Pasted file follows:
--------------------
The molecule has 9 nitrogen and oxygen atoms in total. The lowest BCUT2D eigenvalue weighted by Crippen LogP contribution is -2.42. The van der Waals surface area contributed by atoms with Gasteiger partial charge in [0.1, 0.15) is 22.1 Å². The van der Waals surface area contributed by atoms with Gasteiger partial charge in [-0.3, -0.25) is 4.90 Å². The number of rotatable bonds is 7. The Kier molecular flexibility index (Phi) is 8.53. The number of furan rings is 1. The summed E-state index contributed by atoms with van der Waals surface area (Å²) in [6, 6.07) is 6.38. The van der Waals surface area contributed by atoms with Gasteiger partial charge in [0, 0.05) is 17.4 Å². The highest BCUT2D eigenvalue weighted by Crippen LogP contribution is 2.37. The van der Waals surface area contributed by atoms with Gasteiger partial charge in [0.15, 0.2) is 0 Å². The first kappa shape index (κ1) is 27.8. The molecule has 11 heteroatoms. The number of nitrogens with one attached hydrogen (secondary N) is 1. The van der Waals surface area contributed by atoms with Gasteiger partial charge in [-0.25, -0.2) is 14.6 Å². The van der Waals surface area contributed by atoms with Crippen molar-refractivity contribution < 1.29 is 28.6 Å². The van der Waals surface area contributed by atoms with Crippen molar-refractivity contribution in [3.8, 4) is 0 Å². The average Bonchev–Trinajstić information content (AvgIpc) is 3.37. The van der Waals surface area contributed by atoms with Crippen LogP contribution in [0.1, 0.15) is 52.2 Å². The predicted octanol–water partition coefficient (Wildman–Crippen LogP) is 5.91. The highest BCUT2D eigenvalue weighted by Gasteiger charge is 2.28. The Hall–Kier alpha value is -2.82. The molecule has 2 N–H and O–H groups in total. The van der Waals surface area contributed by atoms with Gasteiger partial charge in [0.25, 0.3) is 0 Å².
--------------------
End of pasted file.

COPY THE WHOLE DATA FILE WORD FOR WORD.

The molecule has 9 nitrogen and oxygen atoms in total. The lowest BCUT2D eigenvalue weighted by Crippen LogP contribution is -2.42. The van der Waals surface area contributed by atoms with Gasteiger partial charge in [0.1, 0.15) is 22.1 Å². The van der Waals surface area contributed by atoms with Gasteiger partial charge in [-0.3, -0.25) is 4.90 Å². The number of rotatable bonds is 7. The Kier molecular flexibility index (Phi) is 8.53. The number of furan rings is 1. The summed E-state index contributed by atoms with van der Waals surface area (Å²) in [6, 6.07) is 6.38. The van der Waals surface area contributed by atoms with Gasteiger partial charge in [0, 0.05) is 17.4 Å². The highest BCUT2D eigenvalue weighted by Crippen LogP contribution is 2.37. The van der Waals surface area contributed by atoms with Gasteiger partial charge in [0.15, 0.2) is 0 Å². The first kappa shape index (κ1) is 27.8. The molecule has 11 heteroatoms. The number of nitrogens with one attached hydrogen (secondary N) is 1. The van der Waals surface area contributed by atoms with Gasteiger partial charge in [-0.25, -0.2) is 14.6 Å². The van der Waals surface area contributed by atoms with Crippen molar-refractivity contribution < 1.29 is 28.6 Å². The van der Waals surface area contributed by atoms with Crippen molar-refractivity contribution in [3.8, 4) is 0 Å². The average Bonchev–Trinajstić information content (AvgIpc) is 3.37. The van der Waals surface area contributed by atoms with Crippen LogP contribution in [0.1, 0.15) is 52.2 Å². The predicted octanol–water partition coefficient (Wildman–Crippen LogP) is 5.91. The highest BCUT2D eigenvalue weighted by Gasteiger charge is 2.28. The Hall–Kier alpha value is -2.82. The molecule has 2 N–H and O–H groups in total. The van der Waals surface area contributed by atoms with Gasteiger partial charge in [0.25, 0.3) is 0 Å².